Johaardien says the Fringe has evolved a “hyper local” model that has given rise to new partnerships between theatre makers, producers, venues and the Cape Town Fringe. “We’ve spent a lot of time listening to the arts community and have developed a collaborative approach to programming the Fringe that manages to keep the programme fresh and exciting while also creating opportunities to view our world through a lens of authenticity,” he says.
“There is a huge appetite for theatre in Cape Town and there are lots of producers, artists and venue owners and administrators who are working hard to create work and spaces for it. By its very nature, fringe theatre is edgy, independent and groundbreaking. In working with these small theatres this year, we feel the fringe concept is truly being realised.’
Johaardien points out that the new model offsets the loss of the iconic City Hall, currently undergoing renovation work, as a Fringe Hub. “While we’ll be sad not to be using the City Hall, the change has challenged us to rethink where we put the centre of gravity of the Fringe. What we’ve put in place gives us multiple access points, making the Cape Town Fringe accessible to a far broader range of communities than before.”
The Cape Town Fringe, the newest member of the prestigious World Fringe Alliance, received a record 268 submissions this year of which a third have been matched to venues and will be presented as 80 productions throughout the three-week festival across theatre, dance, music, comedy, illusion with a range of genre-busting works in between. The programme, which runs during the school holidays, also includes family theatre.
Online bookings open on 1 September. Printed copies of the programme will be circulated with various Cape Town publications. The programme will also be distributed to coffee shops, restaurants, theatres and community venues across the city.
Tickets can be also be bought by using the free Cape Town Fringe app (iOS and Android). Tickets will also be available at the door of each venue prior to the start of the performance.
The Fringe includes the Cape Town Busker’s Festival. Taking place daily at the V&A Waterfront from 5 to 8 October, the line-up sees local and international street performers working the hat with highly physical and entertaining acts.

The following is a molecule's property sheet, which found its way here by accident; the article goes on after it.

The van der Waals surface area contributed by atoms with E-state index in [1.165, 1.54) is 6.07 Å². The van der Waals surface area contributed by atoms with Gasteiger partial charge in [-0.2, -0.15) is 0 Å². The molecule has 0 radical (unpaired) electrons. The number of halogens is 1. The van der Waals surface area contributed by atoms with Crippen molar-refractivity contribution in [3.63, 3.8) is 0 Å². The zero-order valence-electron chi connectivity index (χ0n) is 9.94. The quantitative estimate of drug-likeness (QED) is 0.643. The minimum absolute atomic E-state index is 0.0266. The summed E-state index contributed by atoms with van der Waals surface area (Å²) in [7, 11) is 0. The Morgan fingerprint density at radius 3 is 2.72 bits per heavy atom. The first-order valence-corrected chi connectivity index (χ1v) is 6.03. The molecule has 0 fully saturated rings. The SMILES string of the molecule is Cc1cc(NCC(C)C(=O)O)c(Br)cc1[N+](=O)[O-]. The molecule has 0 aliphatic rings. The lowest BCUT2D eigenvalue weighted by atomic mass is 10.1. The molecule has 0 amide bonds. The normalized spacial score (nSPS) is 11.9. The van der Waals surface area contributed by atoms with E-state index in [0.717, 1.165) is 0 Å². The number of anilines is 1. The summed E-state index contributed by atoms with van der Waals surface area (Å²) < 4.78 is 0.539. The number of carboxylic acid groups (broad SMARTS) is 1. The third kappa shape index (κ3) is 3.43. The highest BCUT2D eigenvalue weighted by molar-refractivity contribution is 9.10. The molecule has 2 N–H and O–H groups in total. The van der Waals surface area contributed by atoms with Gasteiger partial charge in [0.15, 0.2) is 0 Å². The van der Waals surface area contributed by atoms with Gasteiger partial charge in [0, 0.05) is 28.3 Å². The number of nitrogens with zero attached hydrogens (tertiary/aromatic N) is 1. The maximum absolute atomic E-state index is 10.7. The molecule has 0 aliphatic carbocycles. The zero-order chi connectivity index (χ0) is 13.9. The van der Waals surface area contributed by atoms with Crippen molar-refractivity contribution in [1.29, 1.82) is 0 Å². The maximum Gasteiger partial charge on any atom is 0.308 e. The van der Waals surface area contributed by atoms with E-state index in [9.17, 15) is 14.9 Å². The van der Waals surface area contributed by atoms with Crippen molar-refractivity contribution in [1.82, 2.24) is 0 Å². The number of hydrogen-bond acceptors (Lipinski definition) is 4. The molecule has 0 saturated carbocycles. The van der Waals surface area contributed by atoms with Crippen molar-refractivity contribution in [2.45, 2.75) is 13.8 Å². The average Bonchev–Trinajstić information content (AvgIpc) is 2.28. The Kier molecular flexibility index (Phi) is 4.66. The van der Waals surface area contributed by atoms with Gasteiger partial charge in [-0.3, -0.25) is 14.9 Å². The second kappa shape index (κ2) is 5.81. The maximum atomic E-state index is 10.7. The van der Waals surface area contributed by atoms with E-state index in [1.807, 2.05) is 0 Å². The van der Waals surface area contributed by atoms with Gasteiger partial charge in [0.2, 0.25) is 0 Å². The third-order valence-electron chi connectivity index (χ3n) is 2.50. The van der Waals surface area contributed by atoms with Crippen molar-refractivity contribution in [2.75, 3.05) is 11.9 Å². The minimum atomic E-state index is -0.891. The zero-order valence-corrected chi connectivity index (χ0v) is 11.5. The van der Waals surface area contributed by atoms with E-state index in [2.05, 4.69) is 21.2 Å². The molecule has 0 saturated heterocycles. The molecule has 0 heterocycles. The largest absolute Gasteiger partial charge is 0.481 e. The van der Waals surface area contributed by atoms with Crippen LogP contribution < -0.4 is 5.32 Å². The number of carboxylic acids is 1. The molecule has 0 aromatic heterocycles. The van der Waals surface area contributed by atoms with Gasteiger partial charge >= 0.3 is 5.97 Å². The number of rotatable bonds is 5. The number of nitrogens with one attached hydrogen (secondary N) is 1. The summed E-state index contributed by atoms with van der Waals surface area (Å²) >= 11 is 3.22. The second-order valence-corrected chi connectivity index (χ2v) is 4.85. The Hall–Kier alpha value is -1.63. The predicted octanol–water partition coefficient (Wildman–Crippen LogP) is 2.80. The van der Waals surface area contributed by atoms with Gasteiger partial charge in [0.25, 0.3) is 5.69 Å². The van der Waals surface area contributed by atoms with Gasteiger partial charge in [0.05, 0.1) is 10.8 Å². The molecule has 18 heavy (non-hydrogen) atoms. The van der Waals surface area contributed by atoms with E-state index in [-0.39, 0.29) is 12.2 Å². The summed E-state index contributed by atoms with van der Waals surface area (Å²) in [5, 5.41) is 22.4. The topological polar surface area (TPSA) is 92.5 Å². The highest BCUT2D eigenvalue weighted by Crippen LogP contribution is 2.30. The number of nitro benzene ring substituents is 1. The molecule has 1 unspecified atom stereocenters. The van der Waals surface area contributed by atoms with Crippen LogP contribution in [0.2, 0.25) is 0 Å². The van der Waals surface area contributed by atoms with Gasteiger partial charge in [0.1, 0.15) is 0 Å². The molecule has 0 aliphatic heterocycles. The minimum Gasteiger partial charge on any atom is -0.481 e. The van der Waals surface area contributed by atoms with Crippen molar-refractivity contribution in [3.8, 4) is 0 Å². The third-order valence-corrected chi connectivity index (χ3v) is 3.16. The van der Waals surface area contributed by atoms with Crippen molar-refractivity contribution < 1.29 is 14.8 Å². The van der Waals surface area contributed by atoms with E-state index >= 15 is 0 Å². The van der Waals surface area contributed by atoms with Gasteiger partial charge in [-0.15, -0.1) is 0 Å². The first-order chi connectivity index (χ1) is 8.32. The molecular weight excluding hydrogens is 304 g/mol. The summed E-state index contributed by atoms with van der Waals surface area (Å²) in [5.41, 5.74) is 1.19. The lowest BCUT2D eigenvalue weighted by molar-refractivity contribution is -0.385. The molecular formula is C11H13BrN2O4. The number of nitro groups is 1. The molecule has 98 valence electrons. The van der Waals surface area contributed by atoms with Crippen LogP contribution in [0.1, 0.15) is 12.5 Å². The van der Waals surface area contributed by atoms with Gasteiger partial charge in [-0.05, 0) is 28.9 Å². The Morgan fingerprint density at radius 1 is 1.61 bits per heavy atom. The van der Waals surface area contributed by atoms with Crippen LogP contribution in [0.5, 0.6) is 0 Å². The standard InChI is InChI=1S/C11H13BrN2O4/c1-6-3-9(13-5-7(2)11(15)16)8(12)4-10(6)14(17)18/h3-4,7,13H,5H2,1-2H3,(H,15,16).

Says the City’s Mayoral Committee Member for Safety and Security (Events), Alderman JP Smith: ‘The City of Cape Town is a proud supporter of the Fringe festival. I am amazed at how the festival has grown and developed in a short space of three years. It is quite a niche event that gives up and coming performers the platform to showcase their talent in the arts. Importantly, in a truly inclusive manner, it takes the theatre to the people by hosting performances at venues around the metro making the event accessible to even more communities. While our very own home-grown talent will dominate the festival, some international performers will form part of the mix. I urge our local artists to come out in their numbers and wow the audiences. This could just be the big-break you have been waiting for’.
Hazel Chimhandamba, Head of Sponsorships at Standard Bank, notes that, ‘the Cape Town Fringe, although still young in years, has certainly made its mark on the Mother City’s cultural landscape and has succeeded in attracting younger audiences, while also giving new and emerging talent a platform to showcase their work and for audiences, new and old, to be entertained and inspired.’
The 2017 edition of the Cape Town Fringe will be presented at:
- Makukhanye Art Room in Khayelitsha
- Alma Café in Rosebank
- Jolly Carp in Retreat
- Fringe Club at the German Club in Gardens
- Theatre Arts Admin Collective in Observatory
- iThemba Labantu in Philippi
- Zolani Sport and Recreation Centre in Nyanga
- Alexander Bar in Cape Town City
- Little Theatre, Arena Theatre, P4 Studio and Bindery Lab at Hiddingh Campus, Orange St, City
- Black Box Theatre in Delft South
- AFDA in Observatory
Follow the Cape Town Buskers Festival #CTbuskers17